Five Haunted Houses in Australia
Get ready for hair-raising goosebumps as we serve you spooky stories surrounding the most haunted houses in Australia.
Monte Cristo Homestead, Junee, New South Wales
A historical house originally built and owned by Christopher William Crawley, it has established itself as “Australia’s Most Haunted House”.
The house’s history includes a boy falling down the staircase, a maid falling to her death from a balcony, a stable boy burning alive, and most recently, a murder case in 1961, a gardener was shot by a Psycho film-obsessed fan.
The current owners of the house, Reginald Ryan and his wife Olive have experienced various hauntings and poltergeist activity. One night in 1963, upon arriving at their newly bought house, they were surprised to see all the lights of the Monte Cristo house was on, despite not having any electrical service. By the time they reached the house, the lights had already went out. Guests that stay the night complain about phantom footsteps, and apparitions lurking inside the house, including the original owner’s widow Mrs. Crawley.
Oakabella Homestead, Western Australia
Located between Geraldton and Northampton, Oakabella Homestead is a modest early Australian home. It was established in 1851 by James Drummond.
Local tribes and natives fought the homestead’s pioneers resulting to many deaths. The local Yamaji people claimed the property is a spiritual place where ancient souls gather. After the Drummonds left the property, ownership passed to numerous people. During this time, there was a high child mortality, caused by several accidents, including a child that fell from climbing an open window, dying from a broken neck. In 1910, it was sold to the Jackson family that used the land for farming and breeding horses. A premature death was met by George Jackson, when he shot himself while cleaning a loaded gun.
Visitors and the current house owner report an eerie atmosphere and loud bangings from the walls of the room where George died, footsteps through the hallways, doors opening and closing, and objects moving and rising on their own.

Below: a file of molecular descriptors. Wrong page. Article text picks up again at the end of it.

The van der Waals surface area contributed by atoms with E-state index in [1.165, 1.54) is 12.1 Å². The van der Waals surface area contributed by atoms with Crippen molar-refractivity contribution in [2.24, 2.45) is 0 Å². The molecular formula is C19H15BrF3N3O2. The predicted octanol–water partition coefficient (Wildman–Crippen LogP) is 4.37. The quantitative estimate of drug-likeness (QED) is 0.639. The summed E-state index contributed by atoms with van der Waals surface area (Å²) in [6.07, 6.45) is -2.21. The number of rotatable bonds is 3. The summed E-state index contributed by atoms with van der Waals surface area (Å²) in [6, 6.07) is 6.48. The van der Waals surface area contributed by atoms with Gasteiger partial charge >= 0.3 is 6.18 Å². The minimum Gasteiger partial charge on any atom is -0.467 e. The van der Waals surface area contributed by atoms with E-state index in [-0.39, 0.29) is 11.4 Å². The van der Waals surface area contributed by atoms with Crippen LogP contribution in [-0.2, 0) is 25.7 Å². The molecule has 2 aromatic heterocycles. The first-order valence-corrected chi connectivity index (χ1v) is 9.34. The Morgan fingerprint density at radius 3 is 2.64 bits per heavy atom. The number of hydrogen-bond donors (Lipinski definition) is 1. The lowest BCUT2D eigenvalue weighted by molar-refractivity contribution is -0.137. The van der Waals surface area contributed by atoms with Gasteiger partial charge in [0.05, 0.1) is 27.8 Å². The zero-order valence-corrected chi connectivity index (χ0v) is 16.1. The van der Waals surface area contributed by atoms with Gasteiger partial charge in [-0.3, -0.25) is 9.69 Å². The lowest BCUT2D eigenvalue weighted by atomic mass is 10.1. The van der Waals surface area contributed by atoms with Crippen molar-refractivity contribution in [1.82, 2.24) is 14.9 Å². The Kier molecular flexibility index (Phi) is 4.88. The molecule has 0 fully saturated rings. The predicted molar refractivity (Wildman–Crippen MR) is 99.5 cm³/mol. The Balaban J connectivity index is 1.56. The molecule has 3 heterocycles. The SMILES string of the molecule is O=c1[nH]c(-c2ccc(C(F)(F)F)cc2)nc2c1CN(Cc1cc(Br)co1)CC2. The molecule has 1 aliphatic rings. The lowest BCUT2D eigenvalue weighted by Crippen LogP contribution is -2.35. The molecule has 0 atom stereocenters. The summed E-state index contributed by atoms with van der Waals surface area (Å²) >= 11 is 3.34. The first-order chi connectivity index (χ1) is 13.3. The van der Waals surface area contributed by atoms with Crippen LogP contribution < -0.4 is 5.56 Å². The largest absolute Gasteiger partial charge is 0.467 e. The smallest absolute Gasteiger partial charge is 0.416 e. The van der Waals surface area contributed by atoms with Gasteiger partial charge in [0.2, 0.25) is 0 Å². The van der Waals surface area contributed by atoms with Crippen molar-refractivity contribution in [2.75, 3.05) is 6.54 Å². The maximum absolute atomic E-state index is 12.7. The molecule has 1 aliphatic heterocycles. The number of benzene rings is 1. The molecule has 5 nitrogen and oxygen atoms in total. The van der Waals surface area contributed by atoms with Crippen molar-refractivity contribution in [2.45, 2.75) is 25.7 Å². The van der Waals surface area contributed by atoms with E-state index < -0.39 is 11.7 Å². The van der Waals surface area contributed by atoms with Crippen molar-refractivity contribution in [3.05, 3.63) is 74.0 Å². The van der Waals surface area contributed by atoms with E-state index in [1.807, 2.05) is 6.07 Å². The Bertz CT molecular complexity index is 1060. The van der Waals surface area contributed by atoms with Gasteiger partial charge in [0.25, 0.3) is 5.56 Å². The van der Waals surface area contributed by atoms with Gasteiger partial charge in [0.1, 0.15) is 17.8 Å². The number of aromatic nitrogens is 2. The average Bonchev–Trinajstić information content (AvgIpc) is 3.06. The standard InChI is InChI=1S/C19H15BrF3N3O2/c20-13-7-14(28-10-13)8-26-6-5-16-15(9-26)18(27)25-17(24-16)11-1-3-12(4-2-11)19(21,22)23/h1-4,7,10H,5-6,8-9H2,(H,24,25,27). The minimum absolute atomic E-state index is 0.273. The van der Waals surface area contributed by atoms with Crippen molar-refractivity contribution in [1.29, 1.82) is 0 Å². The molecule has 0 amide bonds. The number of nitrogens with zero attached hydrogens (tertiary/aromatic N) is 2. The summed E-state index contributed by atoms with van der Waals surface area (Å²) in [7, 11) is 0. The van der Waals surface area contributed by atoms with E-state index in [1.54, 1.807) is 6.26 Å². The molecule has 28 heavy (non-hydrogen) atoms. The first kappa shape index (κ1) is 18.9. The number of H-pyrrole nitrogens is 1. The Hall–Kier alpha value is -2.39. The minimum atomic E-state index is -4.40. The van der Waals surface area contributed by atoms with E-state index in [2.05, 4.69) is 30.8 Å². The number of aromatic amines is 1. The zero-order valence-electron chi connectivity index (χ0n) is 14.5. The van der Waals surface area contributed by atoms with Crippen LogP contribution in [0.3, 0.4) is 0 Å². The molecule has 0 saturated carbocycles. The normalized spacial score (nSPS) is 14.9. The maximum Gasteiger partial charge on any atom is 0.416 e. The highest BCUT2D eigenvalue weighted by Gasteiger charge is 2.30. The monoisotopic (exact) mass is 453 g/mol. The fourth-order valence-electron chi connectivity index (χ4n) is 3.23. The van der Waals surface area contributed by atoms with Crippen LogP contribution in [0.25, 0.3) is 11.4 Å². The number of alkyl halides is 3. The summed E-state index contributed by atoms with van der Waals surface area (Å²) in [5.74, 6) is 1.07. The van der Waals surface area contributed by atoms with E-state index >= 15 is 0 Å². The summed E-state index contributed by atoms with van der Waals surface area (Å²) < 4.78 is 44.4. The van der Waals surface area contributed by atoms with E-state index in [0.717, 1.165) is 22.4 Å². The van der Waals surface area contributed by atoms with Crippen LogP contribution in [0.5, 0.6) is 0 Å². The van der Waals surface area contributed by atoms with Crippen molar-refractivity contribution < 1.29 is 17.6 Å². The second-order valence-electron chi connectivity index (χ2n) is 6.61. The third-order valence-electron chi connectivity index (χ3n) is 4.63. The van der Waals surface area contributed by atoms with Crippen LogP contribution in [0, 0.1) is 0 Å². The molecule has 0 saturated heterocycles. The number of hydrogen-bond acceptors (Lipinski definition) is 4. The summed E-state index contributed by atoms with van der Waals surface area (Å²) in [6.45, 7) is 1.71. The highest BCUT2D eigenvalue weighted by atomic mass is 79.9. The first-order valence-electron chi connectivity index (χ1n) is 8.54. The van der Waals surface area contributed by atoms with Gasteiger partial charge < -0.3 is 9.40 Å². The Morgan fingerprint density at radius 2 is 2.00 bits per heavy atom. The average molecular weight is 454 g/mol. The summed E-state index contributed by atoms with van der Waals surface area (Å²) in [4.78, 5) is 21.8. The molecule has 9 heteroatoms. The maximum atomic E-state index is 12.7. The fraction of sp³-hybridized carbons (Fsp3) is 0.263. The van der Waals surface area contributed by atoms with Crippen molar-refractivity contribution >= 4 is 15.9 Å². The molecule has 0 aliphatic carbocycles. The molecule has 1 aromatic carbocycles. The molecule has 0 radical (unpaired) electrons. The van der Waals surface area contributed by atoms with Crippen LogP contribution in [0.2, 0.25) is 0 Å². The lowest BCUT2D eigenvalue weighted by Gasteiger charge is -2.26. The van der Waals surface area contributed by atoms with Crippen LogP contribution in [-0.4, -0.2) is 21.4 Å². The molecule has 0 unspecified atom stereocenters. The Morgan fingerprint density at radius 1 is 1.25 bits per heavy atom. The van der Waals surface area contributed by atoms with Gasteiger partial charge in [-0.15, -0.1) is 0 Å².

Beechworth Asylum in Beechworth, Victoria
Beechworth Asylum is a decommissioned hospital previously known as Mayday Hills Lunatic Asylum. Over 3,000 patients died over the course of 126 years. It is now owned by La Trobe University. Patients or “lunatics” as they were called were mostly treated with methods of restraint in the form of straitjackets and confinement in a padded room, a far cry compared to the treatment and medicine modern hospitals now offer.
Stories about the asylum includes ethereal children’s’ laughter in the halls, multiple sightings of a Jewish woman supposedly thrown out of a window by a fellow patient, and the kind ghost of a former nurse.
Blundell’s Cottage, Canberra Australia
The cottage was built by George P. Campbell in 1858, before the city Canberra existed. Preceded by the Campbells, the Blundell family had lived in the cottage for 60 years. Stories mention of the day when the family’s eldest, 16 year-old Flora Blundell was left in charge of her two siblings. Tragedy struck when Flora’s dress burst into flames when it touched a hot iron. A few days after being hospitalised, she died due to infected burns.
It is told that Flora Blundell haunts the cottage, and visitors of the house complain of the smell of burnt flesh.
Gooloowan house, Ipswich Queensland
An imposing brick house perched on the southern slopes of Denmark hill in Ipswich, the Gooloowan house was built by architect Charles Balding for Benjamin Crib and his second wife, Clarissa.
Accounts tells us that on a particular night during a church service, Benjamin Cribb suddenly felt sick and had to sit down on the second hymn of the service. With no warning, his neck went slack and his head rested backwards onto the pew. A doctor attended to Mr. Cribb immediately but pronounced that it was already too late. Mr. Cribb was then carried back to Gooloowan where he finally died.
Another tale about Gooloowan was of a maid named Rose Dold that threw her baby down the well behind the mansion. The maid supposedly got pregnant by another worker at the house. The baby was discovered a week later when someone noticed the water procured from the well was turning rancid. The mother was brought to court on the charge of concealment of birth and was sentenced to be imprisoned for nine months in Toowoomba Gaol with hard labour.
The spirits of Mr. Cribb and the baby in the well still haunts Gooloowan. Guests say they feel like they are being watched, and notice a strong feeling of resentment towards them while inside the house, as if Mr. Cribb doesn’t want them on his property. They also tell of an infant’s cries near the rear of the mansion during quiet nights.